Sunday, January 9, 2011

Why the Taiwanese Don't Hate the Japanese Even After a 50-Year Occupation

"Why would you want to write about that?" asked a puzzled Samurai T after I pestered him to give me a 30 minute crash course on China-Taiwan-Japan relations. When I bombarded him with even more questions, he finally told me in exasperation, "Please go and read Denny Roy's 'Taiwan: A Political History' for more information." Which I won't, of course. Much as I love history, reading the texts is like watching paint dry. I would rather take a nap. Or play "Kawaii Megu" on my iPad.

My inspiration for this post came from my brilliant observations during my recent 8-day family tour to Taiwan that the Taiwanese remain quite enamoured by all things Japanese despite the fact that they were under Japanese occupation for 50 years from 1895 - 1945. For example, our local tour guide, Mr Ge, spoke about the Japanese and their contributions to Taiwan's infrastructural and industrial advancement during those years with a tone of reverence. Contrast this to his often dismissive and sarcastic remarks about the hordes of PRC tourists who have been invading their shores since the warming of cross-strait relations after President Ma Ying-Jeou's election."Locusts," was what he called them. (Although, I have to admit, they were really like hordes of locusts in the many places I went to, which diminished our enjoyment significantly. In particular, Samurai was very pissed that he could not view the exhibits at the National Museum "Gu Gong" in Taipei because of the SWARMS of loud PRC tourists surrounding almost every national treasure. We had been to so many museums around the world, and this was truly the most disastrous.)

But back to my main point of this "essay" (hur-hur). I found the Taiwanese' fond memories a stark contrast to the Chinese and other Southeast Asians who virtually spew vitriol at the thought of Japanese occupation during World War I and II. Samurai T concluded that this was because the Japanese colonisation of Taiwan was mostly a "positive time" for the locals, in that they brought many technological advances to the country and built quite a bit of modern infrastructure like dams and railways. However, the occupation of parts of China and Southeast Asian countries were often marked by cruelty, death, and dire conditions for the living. So that explains the wide difference in attitudes.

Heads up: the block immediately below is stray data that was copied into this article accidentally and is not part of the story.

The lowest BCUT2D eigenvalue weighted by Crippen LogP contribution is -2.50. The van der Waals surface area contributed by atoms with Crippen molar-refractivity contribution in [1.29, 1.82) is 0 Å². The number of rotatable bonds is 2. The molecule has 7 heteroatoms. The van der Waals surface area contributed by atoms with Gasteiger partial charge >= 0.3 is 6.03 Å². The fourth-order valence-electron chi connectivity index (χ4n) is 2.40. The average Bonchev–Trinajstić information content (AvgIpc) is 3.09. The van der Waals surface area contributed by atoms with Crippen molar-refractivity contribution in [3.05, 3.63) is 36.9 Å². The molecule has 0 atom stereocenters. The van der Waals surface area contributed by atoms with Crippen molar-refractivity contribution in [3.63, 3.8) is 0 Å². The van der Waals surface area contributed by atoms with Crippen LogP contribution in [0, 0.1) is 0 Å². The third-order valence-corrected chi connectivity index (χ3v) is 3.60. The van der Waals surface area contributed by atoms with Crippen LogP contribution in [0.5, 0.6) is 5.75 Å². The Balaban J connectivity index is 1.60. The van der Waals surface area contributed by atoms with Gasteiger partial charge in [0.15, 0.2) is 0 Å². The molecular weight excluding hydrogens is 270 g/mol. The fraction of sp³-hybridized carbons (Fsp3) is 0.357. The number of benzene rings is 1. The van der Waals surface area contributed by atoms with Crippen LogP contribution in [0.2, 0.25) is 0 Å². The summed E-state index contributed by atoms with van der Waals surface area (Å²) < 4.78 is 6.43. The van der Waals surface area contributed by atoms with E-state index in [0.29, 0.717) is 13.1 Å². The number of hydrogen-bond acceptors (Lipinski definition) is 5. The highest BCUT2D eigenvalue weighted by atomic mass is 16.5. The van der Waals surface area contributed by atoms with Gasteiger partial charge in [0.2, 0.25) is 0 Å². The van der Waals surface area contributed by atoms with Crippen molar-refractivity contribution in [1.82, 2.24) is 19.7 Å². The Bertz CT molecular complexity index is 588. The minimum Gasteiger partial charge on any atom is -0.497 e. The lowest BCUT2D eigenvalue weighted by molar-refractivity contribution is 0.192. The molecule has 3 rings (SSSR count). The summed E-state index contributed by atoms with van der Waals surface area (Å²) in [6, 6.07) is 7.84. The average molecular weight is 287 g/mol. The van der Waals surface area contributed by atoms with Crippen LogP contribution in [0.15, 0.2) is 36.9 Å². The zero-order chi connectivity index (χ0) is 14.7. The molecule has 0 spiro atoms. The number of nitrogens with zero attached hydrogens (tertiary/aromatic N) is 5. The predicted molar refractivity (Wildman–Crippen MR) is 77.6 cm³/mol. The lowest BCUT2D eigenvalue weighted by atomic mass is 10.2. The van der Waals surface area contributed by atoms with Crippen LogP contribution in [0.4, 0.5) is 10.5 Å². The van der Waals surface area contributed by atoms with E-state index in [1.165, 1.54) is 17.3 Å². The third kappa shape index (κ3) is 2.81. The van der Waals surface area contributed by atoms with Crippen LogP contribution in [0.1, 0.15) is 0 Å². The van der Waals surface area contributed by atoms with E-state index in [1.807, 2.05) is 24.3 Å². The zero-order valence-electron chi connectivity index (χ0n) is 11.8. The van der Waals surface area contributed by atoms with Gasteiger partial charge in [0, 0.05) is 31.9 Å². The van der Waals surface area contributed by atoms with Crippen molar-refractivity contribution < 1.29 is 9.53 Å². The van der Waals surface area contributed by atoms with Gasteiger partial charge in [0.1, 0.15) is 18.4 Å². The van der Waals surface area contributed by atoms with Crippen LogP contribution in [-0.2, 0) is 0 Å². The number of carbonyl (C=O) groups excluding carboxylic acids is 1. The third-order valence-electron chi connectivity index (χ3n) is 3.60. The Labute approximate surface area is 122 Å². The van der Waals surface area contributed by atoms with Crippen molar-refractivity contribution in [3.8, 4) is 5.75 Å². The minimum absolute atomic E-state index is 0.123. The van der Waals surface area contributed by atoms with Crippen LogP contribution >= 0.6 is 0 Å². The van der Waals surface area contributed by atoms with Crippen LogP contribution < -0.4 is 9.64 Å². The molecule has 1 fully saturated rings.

Some interesting titbits shared by our knowledgeable tour guide: 1) A part of the famous Sun Moon Lake was actually created by dams built by the Japanese in the area. 2) And before the recent invasion of the PRC hordes, the country with the highest number of visitors was Japan. The Japanese apparently also have very fond memories of its former colony and love Taiwan's mild climate. 3) A significant number of Taiwanese are able to speak Japanese, and they remain greatly influenced by Japanese culture. 4) Besides contributing to the hardware of the country,  it appeared that software has also been successfully transmuted. From my personal observations, just like the Japanese, the Taiwanese are very warm and polite and retail service is impeccable, although F&B service may vary slightly between urban and rural areas. 5) The Taiwanese are also very big on recycling. There are hardly any rubbish bins on the streets, just like in Japan, and Taiwan is generally a very clean country, except maybe for its night markets.

The gorgeous and mysterious Sun Moon Lake - part of it man-made - thanks to the Japanese.

A brand new high speed rail from Yilan to Hualien. Very Japanese indeed.  But in actual fact, the rail network in Taiwan is not as extensive as Japan's.

The bustling and sparkling Ximending in Taipei at night. Reminded me of Shinjuku.

A close girlfriend, who has been to both Japan and Taiwan, asked me, "So, in view of the similarities will you continue to visit Taiwan over Japan? Since Taiwan is 2 hours closer." Immediately, I replied, "I would still choose to go to Japan any day." My reasons are as follows:

1) I am not a big fan of Taiwanese food, even the famous street market food holds limited appeal to me. In fact my stomach rebelled against the local tour food during this trip. Not a pleasant experience for sure. Give me my sashimi and tempura!

2) As a tropical dweller, I have had enough of heat and humidity. Mild weather does NOTHING for me. I was very disappointed to find that the supposed "winter" in Taiwan meant temperatures of 20 - 28 degree Celsius when I was there. Seriously, give me the snow and the blizzards!

3) Since I am also Chinese, there isn't that a sense of "newness" when I visited sights like temples and night markets. Nothing I haven't seen in Singapore. At least the shrines in Japan are different (although one can get "shrined out" after visiting too many of them.)

4) Some cheap shopping available (but you have got to look VERY HARD to get good bargains). Fashion capital of the world (or at least Asia) is still Japan, no competition. A zillion times better shopping. If you have no money, Japan also offers a more interesting WINDOW shopping experience.

I had fun in Taiwan, but I will definitely be going back to Japan this year!!!

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